Mergers and acquisitions in Germany in the first three months of 2022 have dropped 10 percent from the same period in 2021 in what has been the slowest start to a year since 2016 due to market uncertainty caused by Russia’s invasion of Ukraine.
Equity capital markets in the euro zone’s biggest economy have been hit harder as market jitters have led to a total dearth of deals with no initial public offerings (IPOs) or convertible offerings recorded so far this year, according to Refinitiv data.
“It is unlikely that companies will choose to list before Easter, even unlikely before the summer given current market conditions,” said Armin von Falkenhayn, head of corporate and investment banking in Germany, Austria,and Switzerland at Bank of America.
German equity capital markets raised only $1 billion so far this year, down 88 percent compared with the first quarter of 2021.
But appetite for M&A deals remains strong even if boardrooms have become more risk-averse.
“Unlike at the beginning of the COVID-19 crisis, the M&A market has definitely not come to a standstill and projects are continuing. But parties are examining very carefully how the conflict may affect each company,” said Tibor Kossa, co-head of German and Austrian M&A at Goldman Sachs.
While the Ukraine crisis has affected only around 1-2 percent of German companies’ sales, “the war and its longer-term consequences absorb a lot of management capacity,” said Berthold Mueller, chairman of DACH investment banking at Jefferies.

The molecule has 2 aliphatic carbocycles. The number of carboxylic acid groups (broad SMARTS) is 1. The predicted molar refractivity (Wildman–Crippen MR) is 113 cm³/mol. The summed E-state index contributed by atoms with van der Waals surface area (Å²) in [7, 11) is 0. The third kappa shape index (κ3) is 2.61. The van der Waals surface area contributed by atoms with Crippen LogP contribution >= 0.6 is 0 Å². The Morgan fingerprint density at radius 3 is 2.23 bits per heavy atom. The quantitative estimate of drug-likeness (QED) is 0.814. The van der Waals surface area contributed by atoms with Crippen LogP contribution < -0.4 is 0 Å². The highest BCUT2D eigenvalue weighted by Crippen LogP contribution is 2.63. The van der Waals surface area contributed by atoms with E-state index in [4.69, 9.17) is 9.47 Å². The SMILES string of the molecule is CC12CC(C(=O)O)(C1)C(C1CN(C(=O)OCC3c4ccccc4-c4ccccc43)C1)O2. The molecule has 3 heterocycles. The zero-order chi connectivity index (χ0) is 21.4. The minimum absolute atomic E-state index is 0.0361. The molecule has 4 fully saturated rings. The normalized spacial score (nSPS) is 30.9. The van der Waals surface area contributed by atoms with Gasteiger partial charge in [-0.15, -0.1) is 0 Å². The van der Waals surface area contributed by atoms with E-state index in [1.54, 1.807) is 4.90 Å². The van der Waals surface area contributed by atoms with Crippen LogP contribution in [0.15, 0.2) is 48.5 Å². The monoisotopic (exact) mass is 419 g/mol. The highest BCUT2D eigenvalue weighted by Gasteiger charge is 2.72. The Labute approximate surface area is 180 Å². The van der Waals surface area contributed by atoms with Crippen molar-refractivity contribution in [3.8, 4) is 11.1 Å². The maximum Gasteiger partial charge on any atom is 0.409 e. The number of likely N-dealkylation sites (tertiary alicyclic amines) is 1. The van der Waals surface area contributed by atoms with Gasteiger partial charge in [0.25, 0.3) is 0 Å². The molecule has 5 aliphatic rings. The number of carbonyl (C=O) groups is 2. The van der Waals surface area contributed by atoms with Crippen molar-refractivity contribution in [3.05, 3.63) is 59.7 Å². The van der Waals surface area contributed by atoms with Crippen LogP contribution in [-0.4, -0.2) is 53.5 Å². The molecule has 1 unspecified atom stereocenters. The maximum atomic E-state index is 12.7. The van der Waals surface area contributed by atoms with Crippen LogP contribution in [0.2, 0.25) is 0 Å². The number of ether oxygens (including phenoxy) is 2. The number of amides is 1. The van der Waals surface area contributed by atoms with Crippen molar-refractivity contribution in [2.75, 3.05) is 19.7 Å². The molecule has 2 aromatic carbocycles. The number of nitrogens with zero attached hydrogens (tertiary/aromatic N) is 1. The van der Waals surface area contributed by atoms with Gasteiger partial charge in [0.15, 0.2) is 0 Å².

Yet amid prevailing caution to begin new processes, some auctions that were launched before the war managed to get to the finish line.
One such example was Siemens’ $1.3 billion carve-out of its mail and parcel logistics business, which was sold to Hamburg-based Koerber in February and led to consumer products and services accounting for one-third of German target M&A in the first quarter.
Other deals in the technology sector contributed to 31 percent of German target M&A including the purchase by Italian infrastructure and transport services firm Atlantia of Siemens’ traffic software solutions business, Yunex.
Strong growth in the technology sector contributed to an increase in mid-market deal activity to its highest year-to-date total since 2015, according to Refinitiv data.
“Private equity remains open to acquisitions and transactions can continue to be funded,” said Christopher Droege, co-head of German and Austrian M&A at Goldman Sachs.
Eyes on Transatlantic Tie-Ups
One sector that seems resilient to the backdrop of war is telecommunications—arguably a necessity for information flow in times of crisis.
Earlier this month, Deutsche Telekom launched the sale of its towers business and is collecting indicative offers together with adviser Goldman Sachs, in a deal that could value the business at close to 18 billion euros ($19.86 billion).
Dealmakers say there are intense dialogues with corporate clients as well as private equity and the deal pipeline for the rest of the year looks intact.
Transatlantic tie-ups could increase as the European landscape becomes more challenging.
“In the future we expect that German companies looking for takeovers will orient themselves increasingly towards North America since the growth gap between Europe and the United States is likely to widen further in the current environment,” Goldman’s Kossa said.
Nevertheless, dealmaking during wartime remains hard to stomach for some parties that prefer to wait for peacetime.
“A buyer cannot go before their board of directors and pretend this war does not exist. The question is how long this situation will last. That is why many companies tend to wait until the situation clears up,” said Jefferies’ Mueller.
By Emma-Victoria Farr and Alexander Hübner